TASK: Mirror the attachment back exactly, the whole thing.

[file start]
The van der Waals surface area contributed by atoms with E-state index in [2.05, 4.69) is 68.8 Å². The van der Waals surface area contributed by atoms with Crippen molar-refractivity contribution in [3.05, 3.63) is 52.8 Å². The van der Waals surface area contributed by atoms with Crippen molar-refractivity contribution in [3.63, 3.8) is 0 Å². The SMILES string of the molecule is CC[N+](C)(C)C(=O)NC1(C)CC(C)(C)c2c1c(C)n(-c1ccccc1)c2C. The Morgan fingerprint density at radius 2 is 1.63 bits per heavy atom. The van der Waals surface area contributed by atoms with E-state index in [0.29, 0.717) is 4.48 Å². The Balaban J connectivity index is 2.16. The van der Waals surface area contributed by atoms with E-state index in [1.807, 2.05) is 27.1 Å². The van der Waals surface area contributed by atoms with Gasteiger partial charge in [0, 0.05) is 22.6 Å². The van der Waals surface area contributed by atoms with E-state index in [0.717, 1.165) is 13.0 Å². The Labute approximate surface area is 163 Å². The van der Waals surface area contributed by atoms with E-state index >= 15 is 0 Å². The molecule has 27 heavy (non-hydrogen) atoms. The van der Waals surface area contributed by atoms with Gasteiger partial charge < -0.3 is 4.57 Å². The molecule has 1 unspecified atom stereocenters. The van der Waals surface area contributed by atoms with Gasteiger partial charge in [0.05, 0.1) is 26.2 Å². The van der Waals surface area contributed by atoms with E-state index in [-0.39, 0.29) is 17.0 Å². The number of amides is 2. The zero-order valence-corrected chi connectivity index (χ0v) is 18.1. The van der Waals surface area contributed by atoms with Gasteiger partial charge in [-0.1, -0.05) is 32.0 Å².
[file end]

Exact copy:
The van der Waals surface area contributed by atoms with E-state index in [2.05, 4.69) is 68.8 Å². The van der Waals surface area contributed by atoms with Crippen molar-refractivity contribution in [3.05, 3.63) is 52.8 Å². The van der Waals surface area contributed by atoms with Crippen molar-refractivity contribution in [3.63, 3.8) is 0 Å². The SMILES string of the molecule is CC[N+](C)(C)C(=O)NC1(C)CC(C)(C)c2c1c(C)n(-c1ccccc1)c2C. The Morgan fingerprint density at radius 2 is 1.63 bits per heavy atom. The van der Waals surface area contributed by atoms with E-state index in [0.29, 0.717) is 4.48 Å². The Balaban J connectivity index is 2.16. The van der Waals surface area contributed by atoms with E-state index in [1.807, 2.05) is 27.1 Å². The van der Waals surface area contributed by atoms with Gasteiger partial charge in [0, 0.05) is 22.6 Å². The van der Waals surface area contributed by atoms with E-state index in [0.717, 1.165) is 13.0 Å². The Labute approximate surface area is 163 Å². The van der Waals surface area contributed by atoms with E-state index >= 15 is 0 Å². The molecule has 27 heavy (non-hydrogen) atoms. The van der Waals surface area contributed by atoms with Gasteiger partial charge < -0.3 is 4.57 Å². The molecule has 1 unspecified atom stereocenters. The van der Waals surface area contributed by atoms with Gasteiger partial charge in [0.05, 0.1) is 26.2 Å². The van der Waals surface area contributed by atoms with E-state index in [-0.39, 0.29) is 17.0 Å². The number of amides is 2. The zero-order valence-corrected chi connectivity index (χ0v) is 18.1. The van der Waals surface area contributed by atoms with Gasteiger partial charge in [-0.1, -0.05) is 32.0 Å².